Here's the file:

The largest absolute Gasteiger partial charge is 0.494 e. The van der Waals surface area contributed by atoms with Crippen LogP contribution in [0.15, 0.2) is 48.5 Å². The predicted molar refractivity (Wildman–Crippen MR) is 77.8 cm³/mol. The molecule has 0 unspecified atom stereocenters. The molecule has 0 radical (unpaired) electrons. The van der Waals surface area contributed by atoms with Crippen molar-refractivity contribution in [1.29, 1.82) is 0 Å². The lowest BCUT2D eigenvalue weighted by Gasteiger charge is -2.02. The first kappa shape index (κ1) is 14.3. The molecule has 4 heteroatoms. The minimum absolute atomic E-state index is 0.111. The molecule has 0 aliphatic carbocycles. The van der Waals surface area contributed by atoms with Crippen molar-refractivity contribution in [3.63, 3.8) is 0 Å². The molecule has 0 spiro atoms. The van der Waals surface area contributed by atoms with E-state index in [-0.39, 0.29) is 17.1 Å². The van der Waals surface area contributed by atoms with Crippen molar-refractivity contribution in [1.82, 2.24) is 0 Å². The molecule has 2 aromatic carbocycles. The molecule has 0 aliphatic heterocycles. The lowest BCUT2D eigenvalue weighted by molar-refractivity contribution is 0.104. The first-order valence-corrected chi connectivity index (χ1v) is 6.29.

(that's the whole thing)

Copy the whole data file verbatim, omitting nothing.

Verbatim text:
The largest absolute Gasteiger partial charge is 0.494 e. The van der Waals surface area contributed by atoms with Crippen LogP contribution in [0.15, 0.2) is 48.5 Å². The predicted molar refractivity (Wildman–Crippen MR) is 77.8 cm³/mol. The molecule has 0 unspecified atom stereocenters. The molecule has 0 radical (unpaired) electrons. The van der Waals surface area contributed by atoms with Crippen molar-refractivity contribution in [1.29, 1.82) is 0 Å². The lowest BCUT2D eigenvalue weighted by Gasteiger charge is -2.02. The first kappa shape index (κ1) is 14.3. The molecule has 4 heteroatoms. The minimum absolute atomic E-state index is 0.111. The molecule has 0 aliphatic carbocycles. The van der Waals surface area contributed by atoms with Crippen molar-refractivity contribution in [3.63, 3.8) is 0 Å². The molecule has 0 spiro atoms. The van der Waals surface area contributed by atoms with E-state index in [-0.39, 0.29) is 17.1 Å². The van der Waals surface area contributed by atoms with Crippen molar-refractivity contribution in [1.82, 2.24) is 0 Å². The molecule has 2 aromatic carbocycles. The molecule has 0 aliphatic heterocycles. The lowest BCUT2D eigenvalue weighted by molar-refractivity contribution is 0.104. The first-order valence-corrected chi connectivity index (χ1v) is 6.29.